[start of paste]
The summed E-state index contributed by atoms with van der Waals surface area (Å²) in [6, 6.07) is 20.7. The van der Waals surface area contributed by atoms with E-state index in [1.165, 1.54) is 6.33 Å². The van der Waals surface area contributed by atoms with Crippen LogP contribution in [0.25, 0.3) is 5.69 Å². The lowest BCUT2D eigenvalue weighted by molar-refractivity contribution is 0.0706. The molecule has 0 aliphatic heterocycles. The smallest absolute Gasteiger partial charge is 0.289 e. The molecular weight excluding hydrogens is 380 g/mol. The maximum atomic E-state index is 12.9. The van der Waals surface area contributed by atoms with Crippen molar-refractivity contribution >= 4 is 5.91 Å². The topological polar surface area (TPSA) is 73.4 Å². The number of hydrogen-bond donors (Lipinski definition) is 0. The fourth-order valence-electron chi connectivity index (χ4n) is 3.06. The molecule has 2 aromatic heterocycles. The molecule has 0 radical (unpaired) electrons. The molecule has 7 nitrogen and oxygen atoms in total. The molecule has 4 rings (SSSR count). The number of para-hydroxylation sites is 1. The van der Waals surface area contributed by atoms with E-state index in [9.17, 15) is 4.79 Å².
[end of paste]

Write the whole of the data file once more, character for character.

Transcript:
The summed E-state index contributed by atoms with van der Waals surface area (Å²) in [6, 6.07) is 20.7. The van der Waals surface area contributed by atoms with E-state index in [1.165, 1.54) is 6.33 Å². The van der Waals surface area contributed by atoms with Crippen LogP contribution in [0.25, 0.3) is 5.69 Å². The lowest BCUT2D eigenvalue weighted by molar-refractivity contribution is 0.0706. The molecule has 0 aliphatic heterocycles. The smallest absolute Gasteiger partial charge is 0.289 e. The molecular weight excluding hydrogens is 380 g/mol. The maximum atomic E-state index is 12.9. The van der Waals surface area contributed by atoms with Crippen molar-refractivity contribution >= 4 is 5.91 Å². The topological polar surface area (TPSA) is 73.4 Å². The number of hydrogen-bond donors (Lipinski definition) is 0. The fourth-order valence-electron chi connectivity index (χ4n) is 3.06. The molecule has 2 aromatic heterocycles. The molecule has 0 radical (unpaired) electrons. The molecule has 7 nitrogen and oxygen atoms in total. The molecule has 4 rings (SSSR count). The number of para-hydroxylation sites is 1. The van der Waals surface area contributed by atoms with E-state index in [9.17, 15) is 4.79 Å².